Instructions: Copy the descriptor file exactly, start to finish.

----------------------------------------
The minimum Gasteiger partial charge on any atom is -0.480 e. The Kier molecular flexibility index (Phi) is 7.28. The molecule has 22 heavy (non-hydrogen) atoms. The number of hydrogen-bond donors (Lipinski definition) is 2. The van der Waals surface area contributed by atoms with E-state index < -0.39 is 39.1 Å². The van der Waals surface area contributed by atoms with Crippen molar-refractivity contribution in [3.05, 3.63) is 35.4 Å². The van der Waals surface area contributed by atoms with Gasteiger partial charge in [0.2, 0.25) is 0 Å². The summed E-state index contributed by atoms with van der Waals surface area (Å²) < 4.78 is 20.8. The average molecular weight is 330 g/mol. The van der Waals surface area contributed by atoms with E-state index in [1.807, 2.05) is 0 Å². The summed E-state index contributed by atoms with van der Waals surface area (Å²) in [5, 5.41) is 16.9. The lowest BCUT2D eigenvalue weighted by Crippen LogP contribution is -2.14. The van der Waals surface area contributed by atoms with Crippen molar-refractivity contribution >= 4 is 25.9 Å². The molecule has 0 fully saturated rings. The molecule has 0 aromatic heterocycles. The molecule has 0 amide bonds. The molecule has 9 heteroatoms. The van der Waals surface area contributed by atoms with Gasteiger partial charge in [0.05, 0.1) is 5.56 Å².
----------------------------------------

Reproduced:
The minimum Gasteiger partial charge on any atom is -0.480 e. The Kier molecular flexibility index (Phi) is 7.28. The molecule has 22 heavy (non-hydrogen) atoms. The number of hydrogen-bond donors (Lipinski definition) is 2. The van der Waals surface area contributed by atoms with E-state index < -0.39 is 39.1 Å². The van der Waals surface area contributed by atoms with Crippen molar-refractivity contribution in [3.05, 3.63) is 35.4 Å². The van der Waals surface area contributed by atoms with Gasteiger partial charge in [0.2, 0.25) is 0 Å². The summed E-state index contributed by atoms with van der Waals surface area (Å²) < 4.78 is 20.8. The average molecular weight is 330 g/mol. The van der Waals surface area contributed by atoms with E-state index in [1.807, 2.05) is 0 Å². The summed E-state index contributed by atoms with van der Waals surface area (Å²) in [5, 5.41) is 16.9. The lowest BCUT2D eigenvalue weighted by Crippen LogP contribution is -2.14. The van der Waals surface area contributed by atoms with Crippen molar-refractivity contribution >= 4 is 25.9 Å². The molecule has 0 fully saturated rings. The molecule has 0 aromatic heterocycles. The molecule has 0 amide bonds. The molecule has 9 heteroatoms. The van der Waals surface area contributed by atoms with Gasteiger partial charge in [0.05, 0.1) is 5.56 Å².